When the water element is strong we are able to show compassion, love and respect to others, and crucially, ourselves.

Welcoming Water

Observe your own internal flow or connection to the rhythm of life. Do you make enough time for your own pleasure? Think of this as vitamin P, as essential as all the other vitamins.

Accept the slowness of the season and prepare the home and your environment for comfort and rest.

Light up your life with candles, fires and fairy lights.

Diffuse oils; eucalyptus, clove and orange are all good for this time of year or the SOL Winter Blend, a combination of frankincense, patchouli and petitgrain, assists in calming the mind and is great for relaxation, sleep and meditation, but also has just enough zing to get you motivated throughout the colder, darker months.

Eat warm, nourishing foods; soups and stews are essential for winter.

Stay hydrated; there is no defined amount that we must drink each day, but make a conscious effort to have water or herbal teas.

Exercise moderately and practice yoga.

Journal and reflect on the previous year and set some intentions for the year to come.

Try to keep your feet and chest warm and covered at all times.

Bathe often in warm water with magnesium salts.

Connect with people – personally. Meet friends for tea and have hearty suppers at home.

Practise mindfulness meditation. Just five minutes daily will have such a positive impact on your wellbeing.

Water and Food

The water element manifests in salty foods, which are best eaten when water is overactive, during times of fear or anxiety, and during winter. Salty foods help support the kidneys and bladder by regulating water metabolism. Small amounts moderate the water element, although larger amounts weaken it.

Try incorporating the following foods into your winter diet. Aim for plenty of seasonal fruit and vegetables and a small amount of salty food.

Salty Foods – Salt, seaweed, and tamari sauce

Salty and Sweet Foods – Brown rice, millet and miso

Vegetables – Mushrooms, squash and beans

Fruits – Apples and pears

Drink plenty of water, filtered or spring. Use cooking methods like boiling, steaming and poaching, cook foods for longer, at lower temperatures.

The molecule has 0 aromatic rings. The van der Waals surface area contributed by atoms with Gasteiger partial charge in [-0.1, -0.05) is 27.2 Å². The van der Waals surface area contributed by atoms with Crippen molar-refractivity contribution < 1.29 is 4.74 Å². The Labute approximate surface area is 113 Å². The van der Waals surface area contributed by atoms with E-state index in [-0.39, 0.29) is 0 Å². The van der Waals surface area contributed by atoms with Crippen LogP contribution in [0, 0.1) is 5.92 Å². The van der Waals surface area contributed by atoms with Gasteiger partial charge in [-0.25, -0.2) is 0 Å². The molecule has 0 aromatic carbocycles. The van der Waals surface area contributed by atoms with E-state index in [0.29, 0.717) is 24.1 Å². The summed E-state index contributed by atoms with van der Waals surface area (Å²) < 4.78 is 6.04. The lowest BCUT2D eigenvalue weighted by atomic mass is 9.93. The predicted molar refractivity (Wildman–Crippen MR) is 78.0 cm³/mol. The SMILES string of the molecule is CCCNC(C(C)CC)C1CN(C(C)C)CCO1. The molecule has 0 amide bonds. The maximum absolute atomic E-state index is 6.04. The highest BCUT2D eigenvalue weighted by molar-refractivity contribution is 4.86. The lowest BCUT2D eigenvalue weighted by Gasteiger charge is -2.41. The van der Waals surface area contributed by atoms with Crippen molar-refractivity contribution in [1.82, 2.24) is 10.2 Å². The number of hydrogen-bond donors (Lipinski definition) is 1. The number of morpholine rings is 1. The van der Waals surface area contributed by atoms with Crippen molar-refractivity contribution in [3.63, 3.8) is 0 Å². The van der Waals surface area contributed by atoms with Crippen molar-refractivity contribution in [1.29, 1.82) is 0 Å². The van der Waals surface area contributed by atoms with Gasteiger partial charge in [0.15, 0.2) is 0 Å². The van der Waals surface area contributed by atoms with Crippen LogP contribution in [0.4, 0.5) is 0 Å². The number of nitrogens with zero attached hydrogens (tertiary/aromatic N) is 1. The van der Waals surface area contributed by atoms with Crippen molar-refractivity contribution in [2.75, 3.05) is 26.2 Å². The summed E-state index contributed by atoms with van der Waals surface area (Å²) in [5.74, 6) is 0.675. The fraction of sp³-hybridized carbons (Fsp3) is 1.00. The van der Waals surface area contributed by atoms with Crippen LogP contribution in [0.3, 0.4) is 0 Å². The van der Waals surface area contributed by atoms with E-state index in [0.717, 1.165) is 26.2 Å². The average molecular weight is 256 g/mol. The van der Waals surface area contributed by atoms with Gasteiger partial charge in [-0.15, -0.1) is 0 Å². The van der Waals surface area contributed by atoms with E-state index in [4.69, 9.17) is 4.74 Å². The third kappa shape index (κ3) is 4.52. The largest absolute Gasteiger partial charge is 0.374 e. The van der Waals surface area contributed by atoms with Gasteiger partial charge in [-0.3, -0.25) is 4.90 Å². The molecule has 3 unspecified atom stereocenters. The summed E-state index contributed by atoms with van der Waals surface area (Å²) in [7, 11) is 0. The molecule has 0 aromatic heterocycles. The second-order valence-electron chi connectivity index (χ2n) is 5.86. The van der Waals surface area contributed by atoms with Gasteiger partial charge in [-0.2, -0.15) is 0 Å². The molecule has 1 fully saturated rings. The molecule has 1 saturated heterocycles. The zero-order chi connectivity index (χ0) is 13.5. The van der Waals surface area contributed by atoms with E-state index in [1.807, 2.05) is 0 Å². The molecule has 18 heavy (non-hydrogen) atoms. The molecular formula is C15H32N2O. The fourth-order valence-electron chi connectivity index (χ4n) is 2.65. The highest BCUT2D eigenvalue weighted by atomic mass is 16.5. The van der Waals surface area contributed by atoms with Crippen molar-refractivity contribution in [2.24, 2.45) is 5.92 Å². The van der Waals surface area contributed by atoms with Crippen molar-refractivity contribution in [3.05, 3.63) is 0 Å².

Generally, eat heartier and warmer meals with a mindful helping of salty foods.

Most importantly be kind to yourself, schedule in time for rest and enjoy slow and cosy days.

Lizzie will be sharing some winter recipes over the next couple of weeks.

You can find our ‘Winter Wellbeing Tool Kit’ here.

Love Lizzie, Gemma and the SOL team xx



1 Comment

  1. I really enjoyed this feature Lizzie and Gemma – thank you. I’m trying so hard to make healthy, positive changes in my life currently (which would normally not involve still being online this late but I’ve just finished an evening workout!).

    I’m finding myself drawn more and more to nature and the seasons as I try to work out a way of living a healthy life and reducing the impact of serious regular migraine. I very much look forward to your future features like this that will teach me and inspire me more, and can’t wait to get started on one of your online courses.

    I’ve made an effort to drink more water today having read this feature too. Water is important to me anyway but realising quite how important it is during winter months is something I wasn’t aware of. I’m taking a brief yoga session now before a 20 minute bath and then 7 hour sleep – I’m a little late with my self care today but at least it’s happening!

    Annabel x